Sure, that's business in the NFL, where the start of the free agency period tends to take on all the calm of the opening bell on Wall Street. But you don't replace classy players like Johnson every day.
Not only was he a solid, if unspectacular, run-stopping linebacker, he was one of the Ravens quiet leaders and a calming influence, especially before big games, when the locker room was vibrating with tension and anxiety.
When I asked
Stoic, unflappable and sturdy as they come, Johnson started every game for the Ravens the past four seasons. He played in 130 straight games, a team record. It would take a bone popping out of the skin to sideline the guy, and maybe even that wouldn't do it.
NFL people love to toss around the term "blue-collar" to describe guys like Johnson: tough, no-nonsense players who do their job well day after day without whining and drama. But that was Jarret Johnson, all right. He was -- and is -- the very definition of the term.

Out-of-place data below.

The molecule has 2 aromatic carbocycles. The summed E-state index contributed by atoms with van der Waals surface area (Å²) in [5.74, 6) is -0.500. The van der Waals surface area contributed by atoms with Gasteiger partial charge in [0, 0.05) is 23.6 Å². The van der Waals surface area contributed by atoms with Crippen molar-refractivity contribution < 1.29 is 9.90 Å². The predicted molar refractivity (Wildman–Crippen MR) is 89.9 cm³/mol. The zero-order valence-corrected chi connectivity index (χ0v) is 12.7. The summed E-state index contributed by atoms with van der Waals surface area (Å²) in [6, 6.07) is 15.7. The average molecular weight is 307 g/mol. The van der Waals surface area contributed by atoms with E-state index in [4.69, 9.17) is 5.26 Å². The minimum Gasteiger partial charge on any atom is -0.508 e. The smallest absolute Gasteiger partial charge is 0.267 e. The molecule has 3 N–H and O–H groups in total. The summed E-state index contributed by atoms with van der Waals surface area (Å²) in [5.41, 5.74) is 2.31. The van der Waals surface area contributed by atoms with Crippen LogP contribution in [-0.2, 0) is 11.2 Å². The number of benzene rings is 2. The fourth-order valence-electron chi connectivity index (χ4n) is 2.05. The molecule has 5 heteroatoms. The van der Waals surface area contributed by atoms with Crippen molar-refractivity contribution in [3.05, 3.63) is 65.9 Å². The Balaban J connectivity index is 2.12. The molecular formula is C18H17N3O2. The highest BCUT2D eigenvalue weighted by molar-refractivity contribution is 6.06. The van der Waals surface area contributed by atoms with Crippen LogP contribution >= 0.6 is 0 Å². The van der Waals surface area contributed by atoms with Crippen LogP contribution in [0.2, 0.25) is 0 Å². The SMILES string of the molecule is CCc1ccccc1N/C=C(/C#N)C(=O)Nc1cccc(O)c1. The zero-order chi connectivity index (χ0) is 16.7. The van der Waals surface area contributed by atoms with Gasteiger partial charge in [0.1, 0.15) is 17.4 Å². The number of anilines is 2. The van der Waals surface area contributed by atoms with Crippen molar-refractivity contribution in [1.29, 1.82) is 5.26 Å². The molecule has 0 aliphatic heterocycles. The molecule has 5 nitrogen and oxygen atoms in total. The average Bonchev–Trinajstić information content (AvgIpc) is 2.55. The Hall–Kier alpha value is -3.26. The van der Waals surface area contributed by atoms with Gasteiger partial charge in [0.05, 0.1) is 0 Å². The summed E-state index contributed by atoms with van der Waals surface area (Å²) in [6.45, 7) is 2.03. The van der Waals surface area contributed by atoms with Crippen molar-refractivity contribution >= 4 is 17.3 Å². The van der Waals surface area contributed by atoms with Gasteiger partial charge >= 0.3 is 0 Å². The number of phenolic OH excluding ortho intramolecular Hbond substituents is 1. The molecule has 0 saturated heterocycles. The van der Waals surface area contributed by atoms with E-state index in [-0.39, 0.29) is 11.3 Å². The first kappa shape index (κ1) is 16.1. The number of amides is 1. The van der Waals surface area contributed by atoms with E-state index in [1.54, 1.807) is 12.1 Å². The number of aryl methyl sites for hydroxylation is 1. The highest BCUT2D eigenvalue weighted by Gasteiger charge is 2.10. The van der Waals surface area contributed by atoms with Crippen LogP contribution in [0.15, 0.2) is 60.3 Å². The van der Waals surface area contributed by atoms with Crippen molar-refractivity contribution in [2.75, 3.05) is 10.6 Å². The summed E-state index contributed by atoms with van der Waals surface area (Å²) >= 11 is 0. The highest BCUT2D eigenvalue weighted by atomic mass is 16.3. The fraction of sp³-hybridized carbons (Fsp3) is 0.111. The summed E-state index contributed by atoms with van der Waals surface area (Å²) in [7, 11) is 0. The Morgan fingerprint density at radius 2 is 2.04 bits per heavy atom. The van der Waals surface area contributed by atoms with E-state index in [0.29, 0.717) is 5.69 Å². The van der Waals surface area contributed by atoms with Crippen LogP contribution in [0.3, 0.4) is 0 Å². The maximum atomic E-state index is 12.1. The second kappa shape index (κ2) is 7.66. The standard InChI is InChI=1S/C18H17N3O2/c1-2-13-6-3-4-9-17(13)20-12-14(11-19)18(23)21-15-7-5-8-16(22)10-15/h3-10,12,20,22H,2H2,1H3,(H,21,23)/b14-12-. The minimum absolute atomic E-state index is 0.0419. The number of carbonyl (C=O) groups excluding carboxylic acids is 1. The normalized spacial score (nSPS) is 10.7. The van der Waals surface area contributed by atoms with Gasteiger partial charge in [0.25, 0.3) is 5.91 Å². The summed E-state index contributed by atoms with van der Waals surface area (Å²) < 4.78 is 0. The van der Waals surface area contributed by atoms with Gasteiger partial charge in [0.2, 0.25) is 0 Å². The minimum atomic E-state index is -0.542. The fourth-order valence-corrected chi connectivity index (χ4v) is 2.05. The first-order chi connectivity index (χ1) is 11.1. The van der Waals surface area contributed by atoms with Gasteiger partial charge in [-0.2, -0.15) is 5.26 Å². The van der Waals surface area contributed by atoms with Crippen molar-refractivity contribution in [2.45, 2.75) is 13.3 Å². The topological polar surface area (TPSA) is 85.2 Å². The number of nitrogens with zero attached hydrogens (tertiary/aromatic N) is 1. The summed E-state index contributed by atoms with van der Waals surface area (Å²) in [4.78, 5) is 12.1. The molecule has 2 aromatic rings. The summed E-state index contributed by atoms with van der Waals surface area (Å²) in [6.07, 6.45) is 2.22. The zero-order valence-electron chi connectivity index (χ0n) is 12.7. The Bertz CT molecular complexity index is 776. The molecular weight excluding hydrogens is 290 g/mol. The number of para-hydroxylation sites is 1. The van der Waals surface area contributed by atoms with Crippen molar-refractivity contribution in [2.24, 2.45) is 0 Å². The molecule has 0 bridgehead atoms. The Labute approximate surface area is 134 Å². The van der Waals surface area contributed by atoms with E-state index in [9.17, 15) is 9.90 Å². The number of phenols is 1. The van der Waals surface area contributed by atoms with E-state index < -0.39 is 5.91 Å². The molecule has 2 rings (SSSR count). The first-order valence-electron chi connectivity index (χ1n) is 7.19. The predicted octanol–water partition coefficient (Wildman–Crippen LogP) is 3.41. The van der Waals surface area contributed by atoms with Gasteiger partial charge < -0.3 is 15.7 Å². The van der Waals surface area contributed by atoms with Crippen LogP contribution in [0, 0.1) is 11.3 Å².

I still carry the memory of how serene Johnson was in the Ravens locker room on the Friday before their playoff game with the
Some of the younger Ravens -- I remember
(Of course, we in the media thought it was their way of trying to intimidate us and make us look foolish, always a favorite pastime in NFL locker rooms. Thin-skinned? Paranoid? Us? Nah.)
But that day, I happened to be talking to Jarret Johnson when the media-dunking broke out. Looking out at the howling chaos breaking out around him, Johnson wore a bemused expression. Then he shook his head softly and murmured: "I'm not getting involved in that."
The unspoken message to the young players was clear: Act like you've played in big games before. Act like a pro.